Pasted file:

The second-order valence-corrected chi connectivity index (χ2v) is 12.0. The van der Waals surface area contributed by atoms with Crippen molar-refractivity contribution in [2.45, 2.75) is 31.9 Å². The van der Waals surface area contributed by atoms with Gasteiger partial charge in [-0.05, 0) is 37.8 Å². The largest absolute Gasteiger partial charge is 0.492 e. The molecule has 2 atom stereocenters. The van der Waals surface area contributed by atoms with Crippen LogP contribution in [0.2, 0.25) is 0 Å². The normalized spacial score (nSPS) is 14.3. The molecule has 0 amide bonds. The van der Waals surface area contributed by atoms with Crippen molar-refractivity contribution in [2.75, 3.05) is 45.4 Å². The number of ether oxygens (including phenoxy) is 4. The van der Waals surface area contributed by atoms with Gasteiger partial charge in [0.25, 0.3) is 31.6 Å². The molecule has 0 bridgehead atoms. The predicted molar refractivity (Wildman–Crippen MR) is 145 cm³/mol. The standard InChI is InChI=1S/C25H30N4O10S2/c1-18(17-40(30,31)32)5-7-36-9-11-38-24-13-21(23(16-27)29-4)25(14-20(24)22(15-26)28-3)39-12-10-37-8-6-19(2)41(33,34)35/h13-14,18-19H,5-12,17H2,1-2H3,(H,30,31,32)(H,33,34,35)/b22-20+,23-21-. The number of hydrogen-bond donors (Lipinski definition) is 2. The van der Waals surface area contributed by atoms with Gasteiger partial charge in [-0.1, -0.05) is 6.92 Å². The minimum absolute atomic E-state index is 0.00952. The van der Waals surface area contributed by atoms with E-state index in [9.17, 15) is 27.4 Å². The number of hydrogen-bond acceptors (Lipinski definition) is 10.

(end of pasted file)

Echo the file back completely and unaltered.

The second-order valence-corrected chi connectivity index (χ2v) is 12.0. The van der Waals surface area contributed by atoms with Crippen molar-refractivity contribution in [2.45, 2.75) is 31.9 Å². The van der Waals surface area contributed by atoms with Gasteiger partial charge in [-0.05, 0) is 37.8 Å². The largest absolute Gasteiger partial charge is 0.492 e. The molecule has 2 atom stereocenters. The van der Waals surface area contributed by atoms with Crippen LogP contribution in [0.2, 0.25) is 0 Å². The normalized spacial score (nSPS) is 14.3. The molecule has 0 amide bonds. The van der Waals surface area contributed by atoms with Crippen molar-refractivity contribution in [2.75, 3.05) is 45.4 Å². The number of ether oxygens (including phenoxy) is 4. The van der Waals surface area contributed by atoms with Gasteiger partial charge in [0.25, 0.3) is 31.6 Å². The molecule has 0 bridgehead atoms. The predicted molar refractivity (Wildman–Crippen MR) is 145 cm³/mol. The standard InChI is InChI=1S/C25H30N4O10S2/c1-18(17-40(30,31)32)5-7-36-9-11-38-24-13-21(23(16-27)29-4)25(14-20(24)22(15-26)28-3)39-12-10-37-8-6-19(2)41(33,34)35/h13-14,18-19H,5-12,17H2,1-2H3,(H,30,31,32)(H,33,34,35)/b22-20+,23-21-. The number of hydrogen-bond donors (Lipinski definition) is 2. The van der Waals surface area contributed by atoms with Gasteiger partial charge in [-0.1, -0.05) is 6.92 Å². The minimum absolute atomic E-state index is 0.00952. The van der Waals surface area contributed by atoms with E-state index in [9.17, 15) is 27.4 Å². The number of hydrogen-bond acceptors (Lipinski definition) is 10.